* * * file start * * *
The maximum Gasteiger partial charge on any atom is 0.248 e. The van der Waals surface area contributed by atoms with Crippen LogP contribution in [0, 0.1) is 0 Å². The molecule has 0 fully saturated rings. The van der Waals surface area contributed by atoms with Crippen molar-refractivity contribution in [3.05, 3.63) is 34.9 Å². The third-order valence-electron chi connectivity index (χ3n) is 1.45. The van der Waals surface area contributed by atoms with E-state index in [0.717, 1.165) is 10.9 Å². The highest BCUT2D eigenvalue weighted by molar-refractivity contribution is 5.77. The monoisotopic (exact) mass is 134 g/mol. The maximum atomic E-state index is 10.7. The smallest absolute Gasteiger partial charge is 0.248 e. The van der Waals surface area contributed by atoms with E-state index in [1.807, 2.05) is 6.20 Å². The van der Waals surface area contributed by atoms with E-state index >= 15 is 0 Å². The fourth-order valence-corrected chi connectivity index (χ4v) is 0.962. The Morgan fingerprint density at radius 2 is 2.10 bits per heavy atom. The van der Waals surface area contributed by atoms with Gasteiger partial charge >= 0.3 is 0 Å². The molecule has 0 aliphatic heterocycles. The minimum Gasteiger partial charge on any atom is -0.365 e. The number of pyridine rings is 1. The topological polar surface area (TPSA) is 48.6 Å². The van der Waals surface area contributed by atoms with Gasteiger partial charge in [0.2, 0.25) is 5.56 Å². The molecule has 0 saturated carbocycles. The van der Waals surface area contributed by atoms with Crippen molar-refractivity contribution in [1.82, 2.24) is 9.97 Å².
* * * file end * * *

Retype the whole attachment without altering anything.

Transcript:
The maximum Gasteiger partial charge on any atom is 0.248 e. The van der Waals surface area contributed by atoms with Crippen LogP contribution in [0, 0.1) is 0 Å². The molecule has 0 fully saturated rings. The van der Waals surface area contributed by atoms with Crippen molar-refractivity contribution in [3.05, 3.63) is 34.9 Å². The third-order valence-electron chi connectivity index (χ3n) is 1.45. The van der Waals surface area contributed by atoms with E-state index in [0.717, 1.165) is 10.9 Å². The highest BCUT2D eigenvalue weighted by molar-refractivity contribution is 5.77. The monoisotopic (exact) mass is 134 g/mol. The maximum atomic E-state index is 10.7. The smallest absolute Gasteiger partial charge is 0.248 e. The van der Waals surface area contributed by atoms with E-state index in [1.807, 2.05) is 6.20 Å². The van der Waals surface area contributed by atoms with E-state index >= 15 is 0 Å². The fourth-order valence-corrected chi connectivity index (χ4v) is 0.962. The Morgan fingerprint density at radius 2 is 2.10 bits per heavy atom. The van der Waals surface area contributed by atoms with Gasteiger partial charge >= 0.3 is 0 Å². The molecule has 0 aliphatic heterocycles. The minimum Gasteiger partial charge on any atom is -0.365 e. The number of pyridine rings is 1. The topological polar surface area (TPSA) is 48.6 Å². The van der Waals surface area contributed by atoms with Gasteiger partial charge in [0.2, 0.25) is 5.56 Å². The molecule has 0 saturated carbocycles. The van der Waals surface area contributed by atoms with Crippen molar-refractivity contribution in [1.82, 2.24) is 9.97 Å².